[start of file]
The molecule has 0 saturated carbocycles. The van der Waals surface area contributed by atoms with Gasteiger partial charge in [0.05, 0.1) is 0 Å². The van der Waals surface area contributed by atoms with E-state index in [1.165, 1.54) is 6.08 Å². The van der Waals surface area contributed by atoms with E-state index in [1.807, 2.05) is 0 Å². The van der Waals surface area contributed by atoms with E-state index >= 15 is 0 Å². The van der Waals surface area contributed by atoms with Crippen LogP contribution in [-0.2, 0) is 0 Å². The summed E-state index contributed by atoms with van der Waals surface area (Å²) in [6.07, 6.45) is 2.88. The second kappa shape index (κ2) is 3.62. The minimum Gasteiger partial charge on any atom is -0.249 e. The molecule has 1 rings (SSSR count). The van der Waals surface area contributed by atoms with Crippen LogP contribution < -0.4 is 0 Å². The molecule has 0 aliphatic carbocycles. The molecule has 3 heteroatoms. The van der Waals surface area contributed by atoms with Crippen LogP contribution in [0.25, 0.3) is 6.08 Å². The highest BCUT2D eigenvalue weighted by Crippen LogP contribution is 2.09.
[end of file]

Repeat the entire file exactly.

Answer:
The molecule has 0 saturated carbocycles. The van der Waals surface area contributed by atoms with Gasteiger partial charge in [0.05, 0.1) is 0 Å². The van der Waals surface area contributed by atoms with E-state index in [1.165, 1.54) is 6.08 Å². The van der Waals surface area contributed by atoms with E-state index in [1.807, 2.05) is 0 Å². The van der Waals surface area contributed by atoms with E-state index >= 15 is 0 Å². The van der Waals surface area contributed by atoms with Crippen LogP contribution in [-0.2, 0) is 0 Å². The summed E-state index contributed by atoms with van der Waals surface area (Å²) in [6.07, 6.45) is 2.88. The second kappa shape index (κ2) is 3.62. The minimum Gasteiger partial charge on any atom is -0.249 e. The molecule has 1 rings (SSSR count). The van der Waals surface area contributed by atoms with Crippen LogP contribution < -0.4 is 0 Å². The molecule has 0 aliphatic carbocycles. The molecule has 3 heteroatoms. The van der Waals surface area contributed by atoms with Crippen LogP contribution in [0.25, 0.3) is 6.08 Å². The highest BCUT2D eigenvalue weighted by Crippen LogP contribution is 2.09.